Sunday shopping Bill aimed at Tory rebels: Government will offer MPs four options to change trading regulations

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The Independent Online
THE GOVERNMENT is to use a rare Commons procedure in an attempt to reform the shambolic law on Sunday trading in England and Wales without splitting the Conservative Party.

As John Major revealed his backing for total deregulation, Michael Howard, the Home Secretary, published an unusual draft Bill that will offer MPs the prospect of a free vote on four possible avenues of reform.

The options are total deregulation, the partial deregulation advocated by the Shopping Hours Reform Council, the restricted opening promoted by the Keep Sunday Special Campaign, and the slightly broader Retailers for Shops Act Reform proposal.

Option one would allow any shop to open at any time on a Sunday, while option two, backed by Sainsbury, Tesco and Kingfisher, gives unlimited opening to small shops and six hoursto big stores.

Under option three, only a limited number of small convenience shops could trade. Option four, supported by Marks & Spencer, House of Fraser and Burton, would allow a few more shops to open and all to open on the four Sundays before Christmas.

A guide to the Bill, serving also as a consultation document, shows how seriously the Government takes clearing up the 1950 Shops Act, which allows gin and soft porn to be sold on Sunday, but not tea or Bibles. But ministers are aware that support for the Keep Sunday Special campaign among Tory MPs is strong enough to risk a re-run of the defeat inflicted on Margaret Thatcher in 1986.

The sole issue at the Bill's Second Reading will be whether a majority of MPs favour replacing the 1950 Act with one of the options. If the Bill clears that hurdle, a committee of the whole House would vote on up to four amendments each of which will have the effect of leaving one option in the Bill and removing the others.

By accepting or rejecting the amendments, the House of Lords would then decide whether to accept or reject the choice of the House of Commons.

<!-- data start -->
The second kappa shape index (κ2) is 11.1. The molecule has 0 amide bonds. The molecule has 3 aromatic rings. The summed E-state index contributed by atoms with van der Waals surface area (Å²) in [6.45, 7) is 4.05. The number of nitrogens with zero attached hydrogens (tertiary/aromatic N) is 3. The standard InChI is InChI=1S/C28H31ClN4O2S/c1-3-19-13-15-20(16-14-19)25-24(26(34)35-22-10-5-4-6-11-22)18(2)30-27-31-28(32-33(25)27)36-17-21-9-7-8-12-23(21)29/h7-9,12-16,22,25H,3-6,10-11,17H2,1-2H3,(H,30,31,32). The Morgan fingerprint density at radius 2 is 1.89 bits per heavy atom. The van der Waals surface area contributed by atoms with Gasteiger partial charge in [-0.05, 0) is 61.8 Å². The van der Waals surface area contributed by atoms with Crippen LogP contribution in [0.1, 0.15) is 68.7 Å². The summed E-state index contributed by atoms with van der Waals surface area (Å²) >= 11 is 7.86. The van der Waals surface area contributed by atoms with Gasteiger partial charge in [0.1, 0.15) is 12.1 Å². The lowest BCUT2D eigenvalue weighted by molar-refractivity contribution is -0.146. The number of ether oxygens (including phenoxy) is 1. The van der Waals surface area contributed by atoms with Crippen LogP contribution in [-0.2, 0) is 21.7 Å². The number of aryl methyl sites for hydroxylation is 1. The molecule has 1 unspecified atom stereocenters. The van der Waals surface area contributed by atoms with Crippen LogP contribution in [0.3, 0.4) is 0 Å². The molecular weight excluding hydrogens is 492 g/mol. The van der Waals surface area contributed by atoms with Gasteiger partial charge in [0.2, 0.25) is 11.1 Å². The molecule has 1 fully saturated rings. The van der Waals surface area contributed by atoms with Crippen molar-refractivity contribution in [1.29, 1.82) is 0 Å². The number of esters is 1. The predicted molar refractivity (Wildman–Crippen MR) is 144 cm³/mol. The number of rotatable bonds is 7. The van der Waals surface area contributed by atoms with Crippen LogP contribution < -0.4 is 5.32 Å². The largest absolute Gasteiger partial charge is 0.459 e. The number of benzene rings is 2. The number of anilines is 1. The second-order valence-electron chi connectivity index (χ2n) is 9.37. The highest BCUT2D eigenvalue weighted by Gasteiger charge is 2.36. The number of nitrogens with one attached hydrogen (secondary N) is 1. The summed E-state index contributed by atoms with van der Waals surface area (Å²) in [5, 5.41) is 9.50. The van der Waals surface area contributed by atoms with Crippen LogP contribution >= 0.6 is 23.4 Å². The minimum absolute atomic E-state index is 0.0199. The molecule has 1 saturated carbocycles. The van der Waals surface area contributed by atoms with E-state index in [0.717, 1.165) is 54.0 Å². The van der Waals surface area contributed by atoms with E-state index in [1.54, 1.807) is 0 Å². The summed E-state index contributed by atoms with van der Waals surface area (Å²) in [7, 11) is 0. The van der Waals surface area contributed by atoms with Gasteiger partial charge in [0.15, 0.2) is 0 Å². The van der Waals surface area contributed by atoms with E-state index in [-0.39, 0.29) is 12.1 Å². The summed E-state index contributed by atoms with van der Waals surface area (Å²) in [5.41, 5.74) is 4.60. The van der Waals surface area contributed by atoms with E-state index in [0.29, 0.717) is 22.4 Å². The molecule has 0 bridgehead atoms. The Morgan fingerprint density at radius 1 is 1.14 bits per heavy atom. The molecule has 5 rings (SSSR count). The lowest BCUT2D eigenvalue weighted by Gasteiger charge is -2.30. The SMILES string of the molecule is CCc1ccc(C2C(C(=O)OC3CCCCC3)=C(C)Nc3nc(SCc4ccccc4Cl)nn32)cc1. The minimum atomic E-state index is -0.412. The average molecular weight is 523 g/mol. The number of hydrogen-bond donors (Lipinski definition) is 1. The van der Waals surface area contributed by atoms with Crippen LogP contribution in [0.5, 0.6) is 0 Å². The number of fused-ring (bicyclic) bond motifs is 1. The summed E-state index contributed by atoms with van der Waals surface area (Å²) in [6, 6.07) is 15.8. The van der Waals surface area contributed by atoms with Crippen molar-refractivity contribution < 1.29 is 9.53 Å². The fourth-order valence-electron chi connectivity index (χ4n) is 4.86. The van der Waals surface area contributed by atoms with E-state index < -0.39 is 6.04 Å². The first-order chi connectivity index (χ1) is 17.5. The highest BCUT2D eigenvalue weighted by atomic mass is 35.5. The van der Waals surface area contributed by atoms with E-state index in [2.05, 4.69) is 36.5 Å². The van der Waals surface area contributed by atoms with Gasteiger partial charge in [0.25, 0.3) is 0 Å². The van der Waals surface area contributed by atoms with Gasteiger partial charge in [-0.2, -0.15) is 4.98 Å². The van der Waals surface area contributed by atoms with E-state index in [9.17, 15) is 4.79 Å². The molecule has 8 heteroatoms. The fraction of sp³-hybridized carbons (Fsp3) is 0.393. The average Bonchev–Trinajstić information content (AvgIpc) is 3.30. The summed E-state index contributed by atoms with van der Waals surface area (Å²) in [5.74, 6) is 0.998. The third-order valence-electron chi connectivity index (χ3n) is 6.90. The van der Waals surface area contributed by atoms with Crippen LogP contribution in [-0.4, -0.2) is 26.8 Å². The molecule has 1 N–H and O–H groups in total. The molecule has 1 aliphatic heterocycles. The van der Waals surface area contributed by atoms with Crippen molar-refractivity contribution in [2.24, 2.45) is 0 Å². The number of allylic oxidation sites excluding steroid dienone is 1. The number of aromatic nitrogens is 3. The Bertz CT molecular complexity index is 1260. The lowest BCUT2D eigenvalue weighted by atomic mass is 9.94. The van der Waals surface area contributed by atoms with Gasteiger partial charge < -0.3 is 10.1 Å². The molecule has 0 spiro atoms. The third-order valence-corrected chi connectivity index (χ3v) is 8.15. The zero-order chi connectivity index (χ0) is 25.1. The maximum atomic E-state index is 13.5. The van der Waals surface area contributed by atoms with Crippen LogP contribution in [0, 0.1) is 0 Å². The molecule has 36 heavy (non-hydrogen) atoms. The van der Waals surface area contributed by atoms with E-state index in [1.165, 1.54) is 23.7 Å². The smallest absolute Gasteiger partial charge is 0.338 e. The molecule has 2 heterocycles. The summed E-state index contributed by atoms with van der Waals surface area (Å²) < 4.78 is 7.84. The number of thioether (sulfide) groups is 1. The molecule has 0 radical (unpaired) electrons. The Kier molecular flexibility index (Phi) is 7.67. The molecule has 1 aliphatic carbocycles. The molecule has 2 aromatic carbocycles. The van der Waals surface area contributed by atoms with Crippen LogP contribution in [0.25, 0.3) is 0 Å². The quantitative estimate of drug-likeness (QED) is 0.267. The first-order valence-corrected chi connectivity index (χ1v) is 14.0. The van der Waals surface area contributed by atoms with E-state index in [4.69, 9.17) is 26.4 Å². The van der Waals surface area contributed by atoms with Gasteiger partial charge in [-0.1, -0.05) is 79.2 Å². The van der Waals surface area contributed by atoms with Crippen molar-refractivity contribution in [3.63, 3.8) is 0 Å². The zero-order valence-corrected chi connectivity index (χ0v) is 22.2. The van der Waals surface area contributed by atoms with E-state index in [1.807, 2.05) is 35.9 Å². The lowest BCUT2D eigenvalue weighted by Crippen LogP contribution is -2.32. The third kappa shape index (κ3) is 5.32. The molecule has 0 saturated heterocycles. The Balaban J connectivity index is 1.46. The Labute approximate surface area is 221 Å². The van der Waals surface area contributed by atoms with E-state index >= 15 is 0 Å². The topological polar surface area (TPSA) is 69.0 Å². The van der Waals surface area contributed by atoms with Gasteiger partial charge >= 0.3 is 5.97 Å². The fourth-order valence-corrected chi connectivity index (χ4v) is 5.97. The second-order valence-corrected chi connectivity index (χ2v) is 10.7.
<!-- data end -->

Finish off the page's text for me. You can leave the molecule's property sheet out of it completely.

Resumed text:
The process, adopted because Parliamentary procedure only allows for 'yes-no' answers to successive amendments, means that as soon as one of the options wins a majority, any of those not voted on will fall.

Whichever model emerges, existing shopworkers will be able to choose whether to work on Sunday and will be protected from dismissal or other victimisation if they choose not to. People who have agreed to Sunday working at the time the new law is passed will also be entitled to change their mind. But the Government will resist intensive lobbying for the protections to apply to workers joining the retail industry after the change.

An NOP poll for the Keep Sunday Special campaign has found that 80 per cent of the public would either be satisfied by the campaign's proposals or do not shop on a Sunday. And a poll of 100 backbench MPs on behalf of Retailers for Shops Act Reform found 48 per cent support for its proposal, against 45 per cent for the deregulation option backed by the Shopping Hours Reform Council.

The Consumers' Association said full deregulation was the only option that 'takes account of public opinion, stands the test of time and saves consumers most money'. The Federation of Small Businesses also supports it.

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